When applied to security plans, employee monitoring does a lot more than productivity and performance tracking. User activity monitoring also doubles as a data loss prevention software and protects data on a granular level by keeping track of data and file access. It also proves useful for data regulation compliance.
A deeper look at insider threat statistics reveals that 23% of data breaches caused by an insider are malicious in intent. Employee monitoring tools help catch risky behavior by threat actors by alerting admins to their questionable and risky behaviors leading up to the event. Employee monitoring agents can be deployed in such a way that if employees are accessing unnecessary or unauthorized files, like privileged company data and employee records, admins can be alerted to the access in real time.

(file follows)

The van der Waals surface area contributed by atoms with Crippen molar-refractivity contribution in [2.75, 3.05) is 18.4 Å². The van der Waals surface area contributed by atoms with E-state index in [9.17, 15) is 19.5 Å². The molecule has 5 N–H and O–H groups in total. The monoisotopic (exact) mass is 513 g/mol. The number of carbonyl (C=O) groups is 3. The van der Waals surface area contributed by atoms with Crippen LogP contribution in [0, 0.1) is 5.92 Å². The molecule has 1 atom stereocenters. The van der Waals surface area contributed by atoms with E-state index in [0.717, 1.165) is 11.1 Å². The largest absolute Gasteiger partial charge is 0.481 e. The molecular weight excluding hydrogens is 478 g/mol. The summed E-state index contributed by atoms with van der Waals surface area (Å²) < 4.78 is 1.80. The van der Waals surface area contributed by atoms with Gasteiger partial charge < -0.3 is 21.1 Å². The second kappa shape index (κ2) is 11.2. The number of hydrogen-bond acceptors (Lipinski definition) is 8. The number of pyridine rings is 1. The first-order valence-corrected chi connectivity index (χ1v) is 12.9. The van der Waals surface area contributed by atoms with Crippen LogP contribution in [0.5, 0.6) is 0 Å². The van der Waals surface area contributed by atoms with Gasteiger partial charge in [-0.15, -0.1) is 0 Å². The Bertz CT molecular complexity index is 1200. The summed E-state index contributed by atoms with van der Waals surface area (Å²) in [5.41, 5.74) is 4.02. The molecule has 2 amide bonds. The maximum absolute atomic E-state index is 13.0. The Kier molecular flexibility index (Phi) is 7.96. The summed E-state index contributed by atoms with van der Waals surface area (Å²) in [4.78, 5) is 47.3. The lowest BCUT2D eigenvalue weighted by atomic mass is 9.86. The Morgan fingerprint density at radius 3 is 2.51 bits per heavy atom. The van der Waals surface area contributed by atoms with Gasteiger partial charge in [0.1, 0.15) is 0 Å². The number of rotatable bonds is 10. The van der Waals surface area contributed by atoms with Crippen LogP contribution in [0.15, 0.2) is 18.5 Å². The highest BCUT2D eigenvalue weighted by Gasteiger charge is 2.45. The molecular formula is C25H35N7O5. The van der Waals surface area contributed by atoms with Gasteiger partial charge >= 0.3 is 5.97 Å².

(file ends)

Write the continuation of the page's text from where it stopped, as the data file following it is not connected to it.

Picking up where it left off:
This helps protect the troves of data HR manages and works as compliance monitoring too. Improper data usage results in governmental fines and possible lawsuits depending on the severity of the mishandling. Employee monitoring helps avoid noncompliance and protects data by monitoring data access.
Zero Trust Architecture Secures Company Networks
While IAM and multifactor authentication are measures HR can deploy as a department, zero trust is a broader security architecture that requires the help of IT since it’s usually applied on a network level. Still, as HR’s role in cybersecurity grows, working with IT to implement a zero trust security model benefits the security of HR just as much as it does the company as a whole.